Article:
Metallica: Some Kind of Monster

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Metallica: Some Kind of Monster
Directed byJoe Berlinger
Bruce Sinofsky
Produced byJoe Berlinger
Bruce Sinofsky
StarringJames Hetfield
Lars Ulrich
Kirk Hammett
Robert Trujillo
CinematographyRobert Richman
Edited byDoug Abel
M. Watanabe Milmore
Third Eye Motion Picture
Distributed byIFC Films
Release dates
  • January 24, 2004 (2004-01-24) (Sundance)
  • July 9, 2004 (2004-07-09) (United States)
Running time
141 minutes
CountryUnited States
Box office$2,009,087[1]

Metallica: Some Kind of Monster is a 2004 American documentary film about American heavy metal band Metallica. The film follows the band from 2001 to 2003, a turbulent period in the band's history which included the production of their 2003 album St. Anger, frontman James Hetfield entering into rehab for alcoholism and the departure of bassist Jason Newsted as well as the hiring of his replacement Robert Trujillo. The title of the film shares its name with the song of the same name from St. Anger.


Bassist Jason Newsted, pictured in 2013. His departure from Metallica, and its after-effects, form part of the narrative of Some Kind of Monster.
Robert Trujillo performing with Metallica in 2009. The film documents his audition with Metallica and hiring into the band.

In April 2001, heavy metal band Metallica is at a crossroads. Their lawsuit against file sharing service Napster has caused a fan backlash, longtime bassist Jason Newsted has quit the group, and relations between the band members are at an all-time low. They are working with "performance enhancement coach" Phil Towle to deal with their growing tensions. Newsted says that singer and guitarist James Hetfield would not let him pursue his side project, Echobrain, and calls the band's decision to bring in a therapist "really fucking lame and weak".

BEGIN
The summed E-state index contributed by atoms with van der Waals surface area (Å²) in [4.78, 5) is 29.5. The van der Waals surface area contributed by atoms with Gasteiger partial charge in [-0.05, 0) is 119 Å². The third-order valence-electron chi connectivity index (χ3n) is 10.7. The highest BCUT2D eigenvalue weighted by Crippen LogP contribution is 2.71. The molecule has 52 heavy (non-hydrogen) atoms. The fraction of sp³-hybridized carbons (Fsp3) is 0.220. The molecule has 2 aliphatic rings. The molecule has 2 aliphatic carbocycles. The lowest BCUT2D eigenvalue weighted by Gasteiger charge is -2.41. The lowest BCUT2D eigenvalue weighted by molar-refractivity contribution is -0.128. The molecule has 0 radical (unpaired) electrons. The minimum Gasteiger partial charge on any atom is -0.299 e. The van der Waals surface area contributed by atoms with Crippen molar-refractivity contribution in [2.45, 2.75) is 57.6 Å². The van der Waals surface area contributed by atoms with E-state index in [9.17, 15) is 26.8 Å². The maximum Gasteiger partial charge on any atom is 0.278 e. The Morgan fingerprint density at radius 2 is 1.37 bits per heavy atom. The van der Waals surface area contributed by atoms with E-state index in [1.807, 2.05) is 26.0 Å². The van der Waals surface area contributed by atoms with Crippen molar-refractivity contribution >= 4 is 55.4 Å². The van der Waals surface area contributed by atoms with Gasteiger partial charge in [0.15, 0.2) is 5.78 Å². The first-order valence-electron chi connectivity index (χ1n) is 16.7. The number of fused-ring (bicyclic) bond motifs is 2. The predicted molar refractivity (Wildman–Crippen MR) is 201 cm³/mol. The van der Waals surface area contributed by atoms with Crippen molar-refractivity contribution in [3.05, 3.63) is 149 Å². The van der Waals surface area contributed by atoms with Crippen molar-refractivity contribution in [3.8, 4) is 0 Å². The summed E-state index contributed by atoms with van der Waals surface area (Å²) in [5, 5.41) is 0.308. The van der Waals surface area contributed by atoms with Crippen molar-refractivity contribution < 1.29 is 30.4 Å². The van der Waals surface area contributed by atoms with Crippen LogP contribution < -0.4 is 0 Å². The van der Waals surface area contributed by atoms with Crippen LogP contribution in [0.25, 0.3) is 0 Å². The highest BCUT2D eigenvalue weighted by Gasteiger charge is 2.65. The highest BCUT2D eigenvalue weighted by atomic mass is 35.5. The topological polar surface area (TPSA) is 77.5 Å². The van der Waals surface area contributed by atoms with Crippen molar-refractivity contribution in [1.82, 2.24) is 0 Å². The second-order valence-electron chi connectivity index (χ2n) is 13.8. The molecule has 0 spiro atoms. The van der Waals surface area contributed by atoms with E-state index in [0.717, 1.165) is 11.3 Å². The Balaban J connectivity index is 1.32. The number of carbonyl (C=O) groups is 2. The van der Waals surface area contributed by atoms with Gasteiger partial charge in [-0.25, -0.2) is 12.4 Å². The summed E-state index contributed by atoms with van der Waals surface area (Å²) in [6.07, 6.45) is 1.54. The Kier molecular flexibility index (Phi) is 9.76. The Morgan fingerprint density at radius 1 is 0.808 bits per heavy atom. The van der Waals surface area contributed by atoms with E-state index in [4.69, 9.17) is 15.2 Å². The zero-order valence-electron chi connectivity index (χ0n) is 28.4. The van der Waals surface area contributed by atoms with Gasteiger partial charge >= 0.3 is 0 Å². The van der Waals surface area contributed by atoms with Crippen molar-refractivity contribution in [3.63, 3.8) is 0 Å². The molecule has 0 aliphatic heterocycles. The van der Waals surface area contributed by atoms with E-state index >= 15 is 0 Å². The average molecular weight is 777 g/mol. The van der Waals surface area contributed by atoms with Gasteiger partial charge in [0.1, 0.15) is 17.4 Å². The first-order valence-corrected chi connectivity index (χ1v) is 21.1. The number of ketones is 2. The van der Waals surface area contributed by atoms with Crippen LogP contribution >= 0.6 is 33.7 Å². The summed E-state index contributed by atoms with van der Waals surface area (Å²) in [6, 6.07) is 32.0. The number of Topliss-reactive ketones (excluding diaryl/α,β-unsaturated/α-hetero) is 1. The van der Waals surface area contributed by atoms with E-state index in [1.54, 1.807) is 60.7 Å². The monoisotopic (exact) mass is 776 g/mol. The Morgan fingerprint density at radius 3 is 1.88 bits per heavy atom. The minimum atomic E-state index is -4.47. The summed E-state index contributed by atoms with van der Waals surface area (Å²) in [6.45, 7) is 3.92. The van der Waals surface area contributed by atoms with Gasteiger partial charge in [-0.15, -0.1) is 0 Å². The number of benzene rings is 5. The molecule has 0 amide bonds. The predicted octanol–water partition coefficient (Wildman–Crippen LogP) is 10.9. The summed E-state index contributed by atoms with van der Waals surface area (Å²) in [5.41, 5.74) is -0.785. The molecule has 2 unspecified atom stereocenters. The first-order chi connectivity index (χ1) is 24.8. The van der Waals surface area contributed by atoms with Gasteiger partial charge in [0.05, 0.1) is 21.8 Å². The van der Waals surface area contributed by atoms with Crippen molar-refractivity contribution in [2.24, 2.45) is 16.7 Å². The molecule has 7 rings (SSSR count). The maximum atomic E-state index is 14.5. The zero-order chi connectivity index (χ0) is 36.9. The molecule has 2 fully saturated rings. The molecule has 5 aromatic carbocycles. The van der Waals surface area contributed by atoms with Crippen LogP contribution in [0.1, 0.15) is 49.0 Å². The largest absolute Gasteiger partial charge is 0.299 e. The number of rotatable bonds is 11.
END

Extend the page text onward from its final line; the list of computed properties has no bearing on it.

Metallica begins work on a new studio album, using an empty barracks at the Presidio of San Francisco as a recording studio and drafting Bob Rock, their longtime record producer, to play bass on the recordings. The process is more collaborative than usual; songs are written from scratch in the studio, the members and Rock contributing equally to music and lyrics. "Some Kind of Monster" and "My World" result from these sessions. Six weeks in, Hetfield and drummer Lars Ulrich have an argument during a recording session and Hetfield storms out. He enters drug rehabilitation to undergo treatment for alcoholism and other addictions, putting the album on hold. Ulrich previews some of the new recordings for his father, who says the new material "doesn't cut it".

After three months without Hetfield, the band's future is in doubt. Ulrich, Rock, and guitarist Kirk Hammett continue their sessions with Towle. Hammett, who has battled his own addictions in the past, retreats to his northern California ranch, hopeful that things will work out. As part of the therapy process, Ulrich meets with Metallica's original lead guitarist, Dave Mustaine, who was fired from the band in 1983. Mustaine says that despite the success of his band Megadeth, he has always felt second best to Metallica and carries a deep resentment toward them. Ulrich, Hammett, and Rock attend an Echobrain concert, after which Ulrich laments his inability to keep his own band together. As Hetfield's absence extends past six months, Metallica gives up their lease at the Presidio.

In April 2002, Hetfield exits rehab and returns to the band, who resume recording at their new studio, "HQ", developing the song "Frantic". As part of his recovery, Hetfield may only work for four hours each day, and he asks that the others not work on, listen to, or even discuss recorded material without him present. Frustrated by these restrictions, Ulrich accuses Hetfield of being too controlling, culminating in an intense band meeting in which Ulrich vents his frustrations. The relationship between the two founding Metallica members becomes further strained while working on "The Unnamed Feeling". Hetfield reflects that his need to control the band stems from a fear of abandonment originating from his childhood. Hammett, who sees himself as a calm counterpoint to his bandmates' warring egos, is upset by their insistence on excluding guitar solos from the album.

The band members bristle against their management's insistence that they record a promo for a radio contest, and their resentment informs the song "Sweet Amber". Their productivity increases, and Ulrich works his feelings about the Napster lawsuit into lyrics for "Shoot Me Again". While deciding which songs will make the album, the members feel that their chemistry has improved. They begin to reject Towle's methods and feel that he has insinuated himself too closely into the band. When they propose curtailing their relationship with him, Towle becomes defensive.